Making a Customised Dress Form

Last May I was on my way home from the supermarket, passing a vintage charity shop, when I spotted some dress forms on the pavement. They were on sale for £10 each. Wow! Bargain!

a

 

I put my shopping bags and investigated. The shop had rearranged their displays and so had some extra mannequins they no longer needed, so wanted to get rid of them. I picked the lightest adjustable form, it was wrapped in a bin bag to protect it from the rain, and I took it home.

Once home I measured it and it was rather different from my measurements. By 7 or so inches at the full bust. Luckily Threads magazine (issue 161) had a great tutorial from Kenneth D. King about making covers for dress forms – in some theatres they make covers to match the actors’ measurements, which can be added to just a couple of dress forms, allowing for precise fitting and saving storage.

b

I draped a muslin cover for the form (on its largest setting) and added a zipper at the back, in case I wanted to remove it for any reason. Then I started padding it out. I wrapped it up in thick batting until it approximately matched my waist measurements. I put an old bra on it and kept padding it out. The original plan was to baste all the layers of batting together and to the muslin inner layer, but it soon became apparent that this would be a lot of effort; am I really going to remove my cover that often.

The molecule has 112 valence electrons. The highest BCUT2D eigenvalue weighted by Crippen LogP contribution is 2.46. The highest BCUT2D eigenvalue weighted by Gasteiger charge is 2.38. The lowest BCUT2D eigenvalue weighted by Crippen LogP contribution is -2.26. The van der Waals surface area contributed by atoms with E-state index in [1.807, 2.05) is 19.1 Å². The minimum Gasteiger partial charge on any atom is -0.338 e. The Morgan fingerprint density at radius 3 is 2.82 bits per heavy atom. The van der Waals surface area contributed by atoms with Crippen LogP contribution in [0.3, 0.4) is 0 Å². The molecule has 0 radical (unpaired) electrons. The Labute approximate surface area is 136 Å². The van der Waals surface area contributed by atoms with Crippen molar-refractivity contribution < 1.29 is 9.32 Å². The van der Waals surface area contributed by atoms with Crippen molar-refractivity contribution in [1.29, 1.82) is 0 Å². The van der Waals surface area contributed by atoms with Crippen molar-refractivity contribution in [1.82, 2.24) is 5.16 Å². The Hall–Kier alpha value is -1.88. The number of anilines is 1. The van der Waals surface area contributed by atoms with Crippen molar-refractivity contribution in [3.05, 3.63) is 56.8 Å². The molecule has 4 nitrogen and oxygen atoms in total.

c

I used a fitting-shell pattern I had worked on a few years ago to create a skin-tight bodice and upper-skirt (and amazingly the shell pattern was still a perfect fit), adding armhole and neck covers. I tried the cover and needed more wadding to fill it out, so had a break until I could get a second third fourth bagful of batting. Fully fitting the form was a challenge, especially on my wrists due to the pressure needed to get a firmly stuffed body, so this was done over a long period of time. I stuffed and stuffed, then checked my measurements, then stuffed some more, until the form was close enough to me (I think it is an inch too small around the full bust, but I never wear skin-tight over-fitted garments so it shouldn’t be a problem).

Finally I fused some ribbon to the form to mark the centre front, bust and waist lines. If they look a bit wonky, it must be the shape of my body as they are level in real life! Maybe there is a way to quilt all the layers together, but for the moment it is fine the way it is.

dressform

The form didn’t have a stand, so I made a few trips to my local hardware store. I bought a 1m chrome tube and a handful of rubber washers. I attached the tube, using the washers, to the inside of the form, where there was already a larger tube (lots of measuring was involved). At first I put the tube inside an old tripod base (the top had broken as it was fairly cheap) but this wobbled and was very unsteady. I went back to the hardware store and got some heavy weights (for window cords?) and made little pouches to tie these to the tripod legs. This didn’t work either 😦 Then I remembered I had a fan under my bed from a heatwave a few years ago; we had bought a big fan during the heatwave, but it was so strong and noisy we could hardly use it. It has been gathering dust, so I took the base and put the dress form on top. This was so much more stable and sturdy, due to the heavy, heavy, round base.

£10 for dress form
£5 for hardware
£12 for fabric
£ lost count for batting
=£40-50 for a personalised dress form to help fit and drape custom-fit garments. Quite a bargain in my books.

 

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